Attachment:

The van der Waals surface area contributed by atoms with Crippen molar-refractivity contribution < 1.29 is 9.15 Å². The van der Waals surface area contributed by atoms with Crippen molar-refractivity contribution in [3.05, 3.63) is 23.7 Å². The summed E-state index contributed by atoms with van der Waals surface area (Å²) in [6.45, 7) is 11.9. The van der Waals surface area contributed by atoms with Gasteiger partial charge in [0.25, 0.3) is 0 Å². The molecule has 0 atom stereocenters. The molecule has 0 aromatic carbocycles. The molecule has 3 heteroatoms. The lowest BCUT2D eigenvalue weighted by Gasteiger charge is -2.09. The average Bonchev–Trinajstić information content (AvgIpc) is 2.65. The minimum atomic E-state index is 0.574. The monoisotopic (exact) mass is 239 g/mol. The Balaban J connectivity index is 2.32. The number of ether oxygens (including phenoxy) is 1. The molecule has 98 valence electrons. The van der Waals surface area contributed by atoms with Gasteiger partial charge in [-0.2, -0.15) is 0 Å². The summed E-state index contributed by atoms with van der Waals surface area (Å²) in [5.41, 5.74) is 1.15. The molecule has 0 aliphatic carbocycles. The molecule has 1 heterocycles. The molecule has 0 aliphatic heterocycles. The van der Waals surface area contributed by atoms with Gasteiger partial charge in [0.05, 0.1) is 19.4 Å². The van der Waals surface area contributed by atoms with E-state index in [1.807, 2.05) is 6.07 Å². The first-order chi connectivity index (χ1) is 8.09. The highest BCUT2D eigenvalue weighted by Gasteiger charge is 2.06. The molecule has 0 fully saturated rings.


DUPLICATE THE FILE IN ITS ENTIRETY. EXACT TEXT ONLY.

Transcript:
The van der Waals surface area contributed by atoms with Crippen molar-refractivity contribution < 1.29 is 9.15 Å². The van der Waals surface area contributed by atoms with Crippen molar-refractivity contribution in [3.05, 3.63) is 23.7 Å². The summed E-state index contributed by atoms with van der Waals surface area (Å²) in [6.45, 7) is 11.9. The van der Waals surface area contributed by atoms with Gasteiger partial charge in [0.25, 0.3) is 0 Å². The molecule has 0 atom stereocenters. The molecule has 0 aromatic carbocycles. The molecule has 3 heteroatoms. The lowest BCUT2D eigenvalue weighted by Gasteiger charge is -2.09. The average Bonchev–Trinajstić information content (AvgIpc) is 2.65. The minimum atomic E-state index is 0.574. The monoisotopic (exact) mass is 239 g/mol. The Balaban J connectivity index is 2.32. The number of ether oxygens (including phenoxy) is 1. The molecule has 98 valence electrons. The van der Waals surface area contributed by atoms with Gasteiger partial charge in [-0.2, -0.15) is 0 Å². The summed E-state index contributed by atoms with van der Waals surface area (Å²) in [5.41, 5.74) is 1.15. The molecule has 0 aliphatic carbocycles. The molecule has 1 heterocycles. The molecule has 0 aliphatic heterocycles. The van der Waals surface area contributed by atoms with Gasteiger partial charge in [0.05, 0.1) is 19.4 Å². The van der Waals surface area contributed by atoms with E-state index in [1.807, 2.05) is 6.07 Å². The first-order chi connectivity index (χ1) is 8.09. The highest BCUT2D eigenvalue weighted by Gasteiger charge is 2.06. The molecule has 0 fully saturated rings.